Here’s an opening you probably won’t find in any book published after about 1995: “This book ends with the author, who is an Eskimo, on his way to a hospital for the criminally insane.” It goes on, “Anthony Apakark Thrasher has since been released from that institution but is not better and the bad things go on happening.”
Before starting this blog, I had no idea there were so many books written by Inuit. This one, in spite of that salacious opening, is a really good read.
Thrasher… Skid Row Eskimo was written on scraps of paper while its author sat in a Calgary jail awaiting trial for murder. Thrasher’s lawyer took charge of organizing what became hundreds of pages into a readable book, hauling in a reporter from the Calgary Herald to help verify what he could and boil it down into a readable story.
Following this preamble, we quickly encounter Thrasher himself, a warm, friendly voice who recalls an idyllic childhood in Paulatuk, N.W.T., filled with family, puppies, siblings and northern boyhood adventures (attempting to cook a cat in a wood stove is one). The picture quickly alters as his mother dies, his father moves the family to Tuktoyaktuk, and he himself is sent to school in Aklavik (the first chapter is called ‘Grade One Captive’).
School ends for Thrasher at age twelve when his dad suffers a debilitating stroke. He becomes a full-time hunter for his family, catching 450 muskrats in a season, stalking wolves and whales and grizzlies and watching beluga whales give birth in the wild. Slowly, this hard but wonderful life is threatened by the alcoholism of his dad and step-mother, who eventually throw him out in a drunken rage.
He gets a job as a reindeer herder, then on the Hudson Bay Company freighter, on the DEW Line and in the construction of the new town of Inuvik (he helps build the RCMP cells there, which he’ll later know intimately). Then life changes for good.
“One day this government man came up to me and asked if I wanted to go South and take a six-week course in how to drive machines.”
Thrasher flies to Edmonton with thirty other Inuit men destined for a camp where they’ll be taught to drive graders and service diesel power plants, but first they’re deposited in a cheap hotel on Edmonton’s Skid Row, with no money and no direction. Booze enters the picture and gets a tight grip on the author. Thrasher will return north, hold many jobs, even travel a bit, but alcoholism really never leaves him from this point on.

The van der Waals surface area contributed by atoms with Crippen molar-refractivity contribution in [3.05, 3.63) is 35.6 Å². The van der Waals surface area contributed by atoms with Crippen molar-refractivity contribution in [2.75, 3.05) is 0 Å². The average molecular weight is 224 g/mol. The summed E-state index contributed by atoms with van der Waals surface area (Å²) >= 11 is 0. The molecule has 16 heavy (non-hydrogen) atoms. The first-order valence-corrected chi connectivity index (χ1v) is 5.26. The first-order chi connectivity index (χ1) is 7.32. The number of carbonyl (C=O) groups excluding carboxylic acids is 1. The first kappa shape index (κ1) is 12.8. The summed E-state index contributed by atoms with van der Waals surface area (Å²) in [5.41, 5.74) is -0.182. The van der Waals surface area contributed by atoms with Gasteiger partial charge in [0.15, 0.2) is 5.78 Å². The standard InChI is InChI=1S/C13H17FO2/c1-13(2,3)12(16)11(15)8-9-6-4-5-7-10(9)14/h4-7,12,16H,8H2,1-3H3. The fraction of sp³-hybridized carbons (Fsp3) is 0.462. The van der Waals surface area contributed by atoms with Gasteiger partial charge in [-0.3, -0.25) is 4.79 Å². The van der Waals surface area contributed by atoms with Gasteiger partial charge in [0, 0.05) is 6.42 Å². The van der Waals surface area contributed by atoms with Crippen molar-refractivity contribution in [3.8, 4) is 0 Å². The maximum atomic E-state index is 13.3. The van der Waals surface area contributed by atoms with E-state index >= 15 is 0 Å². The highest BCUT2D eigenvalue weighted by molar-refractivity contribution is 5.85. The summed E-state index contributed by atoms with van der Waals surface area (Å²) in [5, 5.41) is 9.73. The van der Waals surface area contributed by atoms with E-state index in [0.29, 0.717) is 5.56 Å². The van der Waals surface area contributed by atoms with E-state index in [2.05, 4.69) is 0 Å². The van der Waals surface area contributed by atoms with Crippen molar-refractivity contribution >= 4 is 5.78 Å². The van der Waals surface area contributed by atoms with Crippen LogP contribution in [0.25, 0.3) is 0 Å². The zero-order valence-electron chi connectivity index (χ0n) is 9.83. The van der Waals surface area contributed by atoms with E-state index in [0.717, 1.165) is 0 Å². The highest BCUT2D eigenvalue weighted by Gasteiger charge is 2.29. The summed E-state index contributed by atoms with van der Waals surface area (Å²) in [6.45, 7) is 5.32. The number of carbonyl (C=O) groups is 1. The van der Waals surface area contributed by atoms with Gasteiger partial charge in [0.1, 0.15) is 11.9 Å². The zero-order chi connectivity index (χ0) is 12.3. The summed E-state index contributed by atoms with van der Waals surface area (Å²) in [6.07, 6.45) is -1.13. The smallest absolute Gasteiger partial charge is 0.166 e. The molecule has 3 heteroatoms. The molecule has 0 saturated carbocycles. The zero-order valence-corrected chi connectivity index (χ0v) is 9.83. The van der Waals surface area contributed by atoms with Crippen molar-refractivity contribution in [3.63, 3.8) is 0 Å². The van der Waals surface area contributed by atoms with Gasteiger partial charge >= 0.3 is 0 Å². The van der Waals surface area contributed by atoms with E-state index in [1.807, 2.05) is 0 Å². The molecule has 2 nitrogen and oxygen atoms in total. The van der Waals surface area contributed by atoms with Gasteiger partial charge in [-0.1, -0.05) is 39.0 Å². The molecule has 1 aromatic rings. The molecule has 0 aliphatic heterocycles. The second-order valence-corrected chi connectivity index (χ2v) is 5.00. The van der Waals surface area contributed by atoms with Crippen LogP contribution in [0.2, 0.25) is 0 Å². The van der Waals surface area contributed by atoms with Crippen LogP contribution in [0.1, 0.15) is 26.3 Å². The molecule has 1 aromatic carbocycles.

Thrasher seems to have gotten his storytelling gifts from his dad, who built suspense for his scary evening tales by making his kids run around the house three times (outside, in the dark) between frightening scenes. He relishes a great story and his straightforward tone does not change when the canvas switches from great northern adventure to down and dirty urban grit, or real gems like this one:
Sometimes I would drink with people from very respectable families. There was a society lady who used to party with us. She had troubles at home with her husband. She stayed with me for a few days. And when she’d had enough, she made me go to a phone booth with her. She called her husband. She told him that the man who was taking care of her was going to take her home. He said he wanted to speak to me.
I took the phone and he said, “Okay, how much do I owe you?”
I couldn’t figure it out. Here was a man whose wife I had been shacked up with for almost a week and he was asking me how much money he owed me. Well, I was broke as usual, so I said ninety bucks. I didn’t think the guy would really pay but when I got her home — they lived away out on the northeast side of Edmonton — he was sitting on the front porch crying and had the money in his hand. She was happy to get home and he was happy to have her back.
Thrasher uses great simile too: “Elija Sidney and I tried to make our own mukluks. Elija’s were good but mine looked like two barges having a rough time in bad weather.”
He carries his gift for storytelling right into the Prince Albert Penitentiary (“Even the summer breeze knows enough to stay out of the P.A.P.”) and several other jails. In fact, I’d like to quote most of this book, but I’ll offer just one more paragraph, this about those jail cells in Inuvik:
They were built at about the same time the liquor store opened. It was as if they were getting ready for a big commercial enterprise. There were hardly any prisoners before the store but the day it opened, the six cells, the jail block floor, the hallway — all were littered with drunks — more than fifty of them. I saw a whole family locked up that night. Even the judge had to be led home.
Aside from the great storytelling, this book is amazing in capturing the great upheaval of northern life in the 1950s and ‘60s, and the rich, deep story of one man who lived through it.
Unfortunately, this book is hard to find. I read it at the Yellowknife Public Library, where I was not even allowed to check it out. But if you happen to find a copy, don’t hesitate. Read it!